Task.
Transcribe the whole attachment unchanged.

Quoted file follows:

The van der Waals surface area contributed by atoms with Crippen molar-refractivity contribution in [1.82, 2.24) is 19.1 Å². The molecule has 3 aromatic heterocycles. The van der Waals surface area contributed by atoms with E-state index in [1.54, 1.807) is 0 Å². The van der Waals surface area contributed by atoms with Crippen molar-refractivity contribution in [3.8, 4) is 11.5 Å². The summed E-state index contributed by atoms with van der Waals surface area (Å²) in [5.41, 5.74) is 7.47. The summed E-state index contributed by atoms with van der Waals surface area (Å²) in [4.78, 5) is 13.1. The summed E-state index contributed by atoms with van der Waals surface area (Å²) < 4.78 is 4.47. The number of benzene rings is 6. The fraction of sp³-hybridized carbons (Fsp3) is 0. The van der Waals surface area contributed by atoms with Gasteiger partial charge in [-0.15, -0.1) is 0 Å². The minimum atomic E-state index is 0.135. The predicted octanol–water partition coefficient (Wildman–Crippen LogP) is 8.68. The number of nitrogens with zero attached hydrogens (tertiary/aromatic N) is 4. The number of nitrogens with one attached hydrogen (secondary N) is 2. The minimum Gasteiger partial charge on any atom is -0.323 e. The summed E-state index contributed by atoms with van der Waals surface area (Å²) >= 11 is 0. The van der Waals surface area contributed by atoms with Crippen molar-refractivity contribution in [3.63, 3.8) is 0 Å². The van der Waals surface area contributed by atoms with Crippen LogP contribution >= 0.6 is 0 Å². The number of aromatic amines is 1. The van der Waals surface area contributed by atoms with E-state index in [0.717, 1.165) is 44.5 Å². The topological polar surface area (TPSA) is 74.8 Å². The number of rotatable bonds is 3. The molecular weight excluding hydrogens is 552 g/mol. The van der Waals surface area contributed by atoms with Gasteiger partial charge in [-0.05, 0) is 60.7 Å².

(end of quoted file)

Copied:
The van der Waals surface area contributed by atoms with Crippen molar-refractivity contribution in [1.82, 2.24) is 19.1 Å². The molecule has 3 aromatic heterocycles. The van der Waals surface area contributed by atoms with E-state index in [1.54, 1.807) is 0 Å². The van der Waals surface area contributed by atoms with Crippen molar-refractivity contribution in [3.8, 4) is 11.5 Å². The summed E-state index contributed by atoms with van der Waals surface area (Å²) in [5.41, 5.74) is 7.47. The summed E-state index contributed by atoms with van der Waals surface area (Å²) in [4.78, 5) is 13.1. The summed E-state index contributed by atoms with van der Waals surface area (Å²) < 4.78 is 4.47. The number of benzene rings is 6. The fraction of sp³-hybridized carbons (Fsp3) is 0. The van der Waals surface area contributed by atoms with Gasteiger partial charge in [-0.15, -0.1) is 0 Å². The minimum atomic E-state index is 0.135. The predicted octanol–water partition coefficient (Wildman–Crippen LogP) is 8.68. The number of nitrogens with zero attached hydrogens (tertiary/aromatic N) is 4. The number of nitrogens with one attached hydrogen (secondary N) is 2. The minimum Gasteiger partial charge on any atom is -0.323 e. The summed E-state index contributed by atoms with van der Waals surface area (Å²) >= 11 is 0. The van der Waals surface area contributed by atoms with Crippen molar-refractivity contribution in [3.63, 3.8) is 0 Å². The van der Waals surface area contributed by atoms with Crippen LogP contribution >= 0.6 is 0 Å². The number of aromatic amines is 1. The van der Waals surface area contributed by atoms with E-state index in [0.717, 1.165) is 44.5 Å². The topological polar surface area (TPSA) is 74.8 Å². The number of rotatable bonds is 3. The molecular weight excluding hydrogens is 552 g/mol. The van der Waals surface area contributed by atoms with Gasteiger partial charge in [-0.05, 0) is 60.7 Å².